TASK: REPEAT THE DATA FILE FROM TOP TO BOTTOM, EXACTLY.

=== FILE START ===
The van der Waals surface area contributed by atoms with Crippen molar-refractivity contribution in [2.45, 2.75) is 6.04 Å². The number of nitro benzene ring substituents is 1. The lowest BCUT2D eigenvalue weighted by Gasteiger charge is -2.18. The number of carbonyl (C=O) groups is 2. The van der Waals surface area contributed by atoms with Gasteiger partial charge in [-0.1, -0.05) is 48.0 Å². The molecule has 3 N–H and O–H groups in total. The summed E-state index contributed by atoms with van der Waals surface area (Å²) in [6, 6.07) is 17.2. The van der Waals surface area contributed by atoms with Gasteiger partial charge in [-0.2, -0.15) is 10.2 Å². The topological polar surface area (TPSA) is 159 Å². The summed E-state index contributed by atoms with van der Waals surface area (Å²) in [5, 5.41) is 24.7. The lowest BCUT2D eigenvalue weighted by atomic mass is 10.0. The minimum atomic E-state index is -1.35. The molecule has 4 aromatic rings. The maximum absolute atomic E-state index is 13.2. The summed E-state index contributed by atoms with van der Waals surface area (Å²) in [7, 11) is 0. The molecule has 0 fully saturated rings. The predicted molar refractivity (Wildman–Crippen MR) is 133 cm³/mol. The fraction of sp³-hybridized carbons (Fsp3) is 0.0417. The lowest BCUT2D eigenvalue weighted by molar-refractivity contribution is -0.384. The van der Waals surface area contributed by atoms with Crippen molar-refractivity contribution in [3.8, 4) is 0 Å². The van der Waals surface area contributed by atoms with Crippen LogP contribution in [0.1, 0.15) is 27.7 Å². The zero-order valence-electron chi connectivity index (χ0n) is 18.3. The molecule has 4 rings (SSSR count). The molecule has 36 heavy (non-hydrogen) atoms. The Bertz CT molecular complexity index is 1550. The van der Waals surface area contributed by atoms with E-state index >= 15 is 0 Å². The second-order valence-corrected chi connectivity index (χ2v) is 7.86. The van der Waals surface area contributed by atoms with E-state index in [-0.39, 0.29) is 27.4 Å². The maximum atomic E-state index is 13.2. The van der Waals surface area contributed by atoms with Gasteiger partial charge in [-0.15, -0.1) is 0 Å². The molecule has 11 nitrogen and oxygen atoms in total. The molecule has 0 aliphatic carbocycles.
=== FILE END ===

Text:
The van der Waals surface area contributed by atoms with Crippen molar-refractivity contribution in [2.45, 2.75) is 6.04 Å². The number of nitro benzene ring substituents is 1. The lowest BCUT2D eigenvalue weighted by Gasteiger charge is -2.18. The number of carbonyl (C=O) groups is 2. The van der Waals surface area contributed by atoms with Gasteiger partial charge in [-0.1, -0.05) is 48.0 Å². The molecule has 3 N–H and O–H groups in total. The summed E-state index contributed by atoms with van der Waals surface area (Å²) in [6, 6.07) is 17.2. The van der Waals surface area contributed by atoms with Gasteiger partial charge in [-0.2, -0.15) is 10.2 Å². The topological polar surface area (TPSA) is 159 Å². The summed E-state index contributed by atoms with van der Waals surface area (Å²) in [5, 5.41) is 24.7. The lowest BCUT2D eigenvalue weighted by atomic mass is 10.0. The minimum atomic E-state index is -1.35. The molecule has 4 aromatic rings. The maximum absolute atomic E-state index is 13.2. The summed E-state index contributed by atoms with van der Waals surface area (Å²) in [7, 11) is 0. The molecule has 0 fully saturated rings. The predicted molar refractivity (Wildman–Crippen MR) is 133 cm³/mol. The fraction of sp³-hybridized carbons (Fsp3) is 0.0417. The lowest BCUT2D eigenvalue weighted by molar-refractivity contribution is -0.384. The van der Waals surface area contributed by atoms with Crippen molar-refractivity contribution in [3.8, 4) is 0 Å². The van der Waals surface area contributed by atoms with Crippen LogP contribution in [0.1, 0.15) is 27.7 Å². The zero-order valence-electron chi connectivity index (χ0n) is 18.3. The molecule has 4 rings (SSSR count). The molecule has 36 heavy (non-hydrogen) atoms. The Bertz CT molecular complexity index is 1550. The van der Waals surface area contributed by atoms with E-state index >= 15 is 0 Å². The second-order valence-corrected chi connectivity index (χ2v) is 7.86. The van der Waals surface area contributed by atoms with E-state index in [-0.39, 0.29) is 27.4 Å². The maximum atomic E-state index is 13.2. The van der Waals surface area contributed by atoms with Gasteiger partial charge in [-0.15, -0.1) is 0 Å². The molecule has 11 nitrogen and oxygen atoms in total. The molecule has 0 aliphatic carbocycles.